Fall­ing back on bul­ly­ing

Kathimerini English - - Front Page - BY ALEXIS PAPACHELAS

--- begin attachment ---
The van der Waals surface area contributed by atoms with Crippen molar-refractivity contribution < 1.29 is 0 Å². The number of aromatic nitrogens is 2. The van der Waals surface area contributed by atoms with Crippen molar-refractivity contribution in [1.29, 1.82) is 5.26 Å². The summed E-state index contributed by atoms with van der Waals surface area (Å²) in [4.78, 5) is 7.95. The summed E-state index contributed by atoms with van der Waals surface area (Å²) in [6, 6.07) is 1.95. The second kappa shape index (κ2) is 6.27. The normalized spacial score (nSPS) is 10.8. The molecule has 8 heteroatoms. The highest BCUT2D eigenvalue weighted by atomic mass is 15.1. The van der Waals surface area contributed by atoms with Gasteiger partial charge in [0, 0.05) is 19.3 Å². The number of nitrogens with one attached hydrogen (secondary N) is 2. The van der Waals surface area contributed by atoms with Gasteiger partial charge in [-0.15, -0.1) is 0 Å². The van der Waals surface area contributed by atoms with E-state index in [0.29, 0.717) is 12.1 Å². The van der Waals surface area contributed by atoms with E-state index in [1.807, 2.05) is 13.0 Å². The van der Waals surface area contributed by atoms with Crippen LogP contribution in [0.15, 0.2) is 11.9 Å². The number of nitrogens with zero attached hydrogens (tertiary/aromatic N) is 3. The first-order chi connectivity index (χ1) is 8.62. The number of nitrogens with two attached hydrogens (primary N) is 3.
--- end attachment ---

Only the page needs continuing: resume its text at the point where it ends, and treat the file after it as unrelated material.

started to back down quickly un­der the pres­sure of threats and bul­ly­ing. Another part of the es­tab­lish­ment was rot­ten, with so many skele­tons in its closet it was creak­ing at the hinges. They quickly fell in line, as in­di­cated by the sud­den changes of di­rec­tion in the me­dia. This is how the ini­tial gang came to power. I can imag­ine them sprawled on the couches of Max­i­mos Man­sion on that first day won­der­ing how they came to be here. After tri­umph and full dom­i­nance, they tried to use bul­ly­ing on the in­ter­na­tional stage with Ya­nis Varo­ufakis. They did not suc­ceed be­cause, un­like in the do­mes­tic sphere, there are rules and “red lines.” It took them awhile, but they fi­nally re­al­ized it. That les­son was a very ex­pen­sive one for the en­tire coun­try. The prime min­is­ter is surely not the Alexis Tsipras of 1991 or 2008, nor even of 2012 and 2015. How­ever, when he pan­ics, whether as a re­sult of pub­lic opin­ion polls or bad news, he quickly turns to his old gang and their bul­ly­ing tac­tics. It’s as though his posse rushes into his of­fice ev­ery time things get tough, shout­ing: “Don’t worry, we’ll show them.” In the blink of an eye en­e­mies are ei­ther found or cre­ated, the most re­cent ex­am­ple be­ing the ju­di­ciary. Clearly some be­lieve that with bul­ly­ing they’ll scare the judges not un­der their con­trol

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